PROVIDED BY
                             U VISAS FOR VICTIMS OF CRIMES                                        The leading
                                     as of June 24, 2003                                 ILW COM law publisher
                                     by Gail Pendleton1

       This article is for those working with noncitizens who may be eligible for U visas
because they are victims of crimes. It is a work in progress, as is access to the status itself.
Please check the National Immigration Project website for more recent information, details
on how and what to file, background information, and sample materials.


The U visa is designed for noncitizen crime victims who have suffered substantial physical
or mental abuse flowing from criminal activity and who have mustered the courage to
cooperate with government officials investigating or prosecuting such criminal activity.
The statute has a dual purpose: “strengthen[ing] the ability of law enforcement agencies to
detect, investigate and prosecute cases” and “offering protection to victims of such offenses
in keeping with the humanitarian interests of the United States.”2 It should both help law
enforcement serve immigrant communities and provide safety to undocumented victims
who otherwise might be deported if they reported the perpetrators.

         Victims of a broad range of criminal activity listed in the legislation may qualify for
U visas. Many of these victims will be women and children and include, but are not limited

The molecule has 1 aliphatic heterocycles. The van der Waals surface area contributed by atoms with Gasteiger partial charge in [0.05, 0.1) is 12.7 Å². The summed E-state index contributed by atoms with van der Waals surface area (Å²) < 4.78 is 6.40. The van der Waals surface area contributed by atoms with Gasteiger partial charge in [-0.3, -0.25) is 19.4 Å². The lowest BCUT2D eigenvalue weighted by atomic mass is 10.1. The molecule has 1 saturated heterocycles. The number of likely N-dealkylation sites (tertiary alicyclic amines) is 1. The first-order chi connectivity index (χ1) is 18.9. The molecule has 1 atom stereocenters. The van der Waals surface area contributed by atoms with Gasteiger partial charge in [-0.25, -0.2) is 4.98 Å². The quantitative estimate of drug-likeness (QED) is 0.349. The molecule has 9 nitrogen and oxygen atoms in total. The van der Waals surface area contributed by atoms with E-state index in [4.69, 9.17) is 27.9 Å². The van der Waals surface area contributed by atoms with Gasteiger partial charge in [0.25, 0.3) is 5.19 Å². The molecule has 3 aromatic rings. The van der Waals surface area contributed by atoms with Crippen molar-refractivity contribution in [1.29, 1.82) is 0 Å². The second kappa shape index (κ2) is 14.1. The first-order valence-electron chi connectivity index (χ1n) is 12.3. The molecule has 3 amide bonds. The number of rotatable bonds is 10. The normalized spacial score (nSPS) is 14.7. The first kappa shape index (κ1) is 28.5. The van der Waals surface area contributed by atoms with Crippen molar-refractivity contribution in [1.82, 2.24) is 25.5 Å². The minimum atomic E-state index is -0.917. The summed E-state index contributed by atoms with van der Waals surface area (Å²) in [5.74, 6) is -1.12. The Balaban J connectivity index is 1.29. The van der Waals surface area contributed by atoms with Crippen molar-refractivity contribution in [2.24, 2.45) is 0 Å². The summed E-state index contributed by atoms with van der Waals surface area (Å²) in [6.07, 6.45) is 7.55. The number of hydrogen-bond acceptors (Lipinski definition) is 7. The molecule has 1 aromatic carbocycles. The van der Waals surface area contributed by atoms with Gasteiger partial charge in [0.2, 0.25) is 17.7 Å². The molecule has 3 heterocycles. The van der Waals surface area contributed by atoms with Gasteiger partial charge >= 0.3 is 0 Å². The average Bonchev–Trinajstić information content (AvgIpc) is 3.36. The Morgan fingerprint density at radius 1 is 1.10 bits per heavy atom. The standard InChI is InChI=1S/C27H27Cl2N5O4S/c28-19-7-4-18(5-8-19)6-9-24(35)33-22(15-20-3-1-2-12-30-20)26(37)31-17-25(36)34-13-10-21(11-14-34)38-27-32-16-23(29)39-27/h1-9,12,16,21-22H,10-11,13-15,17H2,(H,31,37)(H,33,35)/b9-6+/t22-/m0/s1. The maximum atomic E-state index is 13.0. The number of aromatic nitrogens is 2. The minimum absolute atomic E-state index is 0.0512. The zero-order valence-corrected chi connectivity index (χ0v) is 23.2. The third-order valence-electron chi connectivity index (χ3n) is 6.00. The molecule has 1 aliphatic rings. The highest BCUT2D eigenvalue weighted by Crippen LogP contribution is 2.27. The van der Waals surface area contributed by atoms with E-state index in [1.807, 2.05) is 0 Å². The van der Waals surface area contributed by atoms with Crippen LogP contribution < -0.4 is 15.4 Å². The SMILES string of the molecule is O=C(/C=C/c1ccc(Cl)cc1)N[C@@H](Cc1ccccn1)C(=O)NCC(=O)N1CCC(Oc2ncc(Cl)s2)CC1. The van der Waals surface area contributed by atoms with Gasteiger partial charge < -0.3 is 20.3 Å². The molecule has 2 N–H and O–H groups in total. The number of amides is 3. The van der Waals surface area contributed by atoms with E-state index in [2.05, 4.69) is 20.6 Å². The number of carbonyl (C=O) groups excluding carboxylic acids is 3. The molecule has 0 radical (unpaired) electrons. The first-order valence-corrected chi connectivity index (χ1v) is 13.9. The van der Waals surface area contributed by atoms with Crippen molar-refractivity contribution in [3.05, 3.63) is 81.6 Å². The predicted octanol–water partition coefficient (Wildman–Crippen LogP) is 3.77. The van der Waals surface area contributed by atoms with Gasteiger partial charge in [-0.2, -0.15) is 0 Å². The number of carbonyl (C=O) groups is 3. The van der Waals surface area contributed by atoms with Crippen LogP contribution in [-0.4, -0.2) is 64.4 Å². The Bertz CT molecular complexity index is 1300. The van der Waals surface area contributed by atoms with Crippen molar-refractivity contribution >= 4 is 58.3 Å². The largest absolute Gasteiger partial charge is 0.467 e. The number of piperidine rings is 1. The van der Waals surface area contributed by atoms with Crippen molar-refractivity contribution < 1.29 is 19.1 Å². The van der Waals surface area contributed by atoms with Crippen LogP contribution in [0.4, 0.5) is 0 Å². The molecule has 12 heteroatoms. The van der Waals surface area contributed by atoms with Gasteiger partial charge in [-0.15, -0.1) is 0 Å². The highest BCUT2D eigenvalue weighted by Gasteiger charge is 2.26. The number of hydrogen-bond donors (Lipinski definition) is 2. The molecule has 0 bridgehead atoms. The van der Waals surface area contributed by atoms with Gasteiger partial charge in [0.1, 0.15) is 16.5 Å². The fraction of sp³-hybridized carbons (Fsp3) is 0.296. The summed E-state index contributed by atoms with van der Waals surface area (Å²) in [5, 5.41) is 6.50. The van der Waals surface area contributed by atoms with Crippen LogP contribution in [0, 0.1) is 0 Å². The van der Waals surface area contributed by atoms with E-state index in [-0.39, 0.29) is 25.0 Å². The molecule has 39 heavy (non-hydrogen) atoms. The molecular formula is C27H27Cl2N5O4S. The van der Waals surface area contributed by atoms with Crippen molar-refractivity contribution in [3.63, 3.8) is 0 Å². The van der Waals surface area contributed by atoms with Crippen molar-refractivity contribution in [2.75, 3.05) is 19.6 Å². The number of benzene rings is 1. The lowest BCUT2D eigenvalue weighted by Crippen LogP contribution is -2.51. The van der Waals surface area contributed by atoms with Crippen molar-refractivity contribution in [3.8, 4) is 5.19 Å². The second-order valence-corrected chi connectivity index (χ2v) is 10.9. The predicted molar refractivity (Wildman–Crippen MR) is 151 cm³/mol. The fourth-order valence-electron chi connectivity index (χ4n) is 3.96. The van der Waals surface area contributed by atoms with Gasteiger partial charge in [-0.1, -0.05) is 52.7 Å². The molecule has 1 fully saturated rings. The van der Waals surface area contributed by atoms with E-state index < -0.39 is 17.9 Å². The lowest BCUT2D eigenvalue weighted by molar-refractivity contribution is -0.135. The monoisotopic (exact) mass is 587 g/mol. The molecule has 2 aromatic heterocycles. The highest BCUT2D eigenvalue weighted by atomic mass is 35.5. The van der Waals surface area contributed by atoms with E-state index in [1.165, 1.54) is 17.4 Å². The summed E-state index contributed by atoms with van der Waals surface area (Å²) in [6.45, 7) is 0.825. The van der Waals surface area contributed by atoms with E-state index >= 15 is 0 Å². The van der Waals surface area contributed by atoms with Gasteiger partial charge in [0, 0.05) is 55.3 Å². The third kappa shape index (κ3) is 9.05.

to, victims of domestic violence, nannies subjected to abuse from their employers,
trafficking victims, and victims of rape in the workplace.

To qualify for a U visa, a noncitizen must:

*       Show that she has suffered “substantial physical or mental abuse”3 as the result of
one of the following forms of criminal activity (or “similar” activity):

rape; torture; trafficking; incest; domestic violence; sexual assault; abusive sexual contact;
prostitution; sexual exploitation; female genital mutilation; being held hostage; peonage;
involuntary servitude; slave trade; kidnapping; abduction; unlawful criminal restraint; false
imprisonment; blackmail; extortion; manslaughter; murder; felonious assault; witness
tampering; obstruction of justice; perjury; or attempt, conspiracy, or solicitation to commit
any of the above mentioned crimes;4

*       Show that she possesses information concerning the criminal activity;5


  Gail Pendleton is Associate Director of the National Immigration Project of the National Lawyers Guild and
Co-Chair of the National Network to End Violence Against Immigrant Women.
  Immnigration and Nationality Act (INA) §101(a)(15)(U)(i)(I).
  INA §101(a)(15)(U)(iii)..
  INA §101(a)(15)(U)(i)(II).

*       Provide a certification from a federal, state, or local law enforcement official,
prosecutor, judge, or authority investigating criminal activity designated in the statute that
states that the U visa applicant is being, has been or is likely to be helpful to the
investigation or prosecution of designated criminal activity.6

A.      Children of Principal Applicants

Spouses, children, and parents, if the applicant is a child, of principal applicants mentioned
in §101(a)(15)(U)(ii) are not derivatives as that term is generally used. They are, instead,
individual self-petitioners facing a slightly higher standard for approval. A designated
government official must certify that an investigation or prosecution would be harmed
without the assistance of the qualifying relative, and the Department of Homeland Security
(DHS) must determine that the qualifying relative would suffer extreme hardship if he or
she does not receive a U visa.7

B.      Adjustment of Status to Lawful Permanent Residence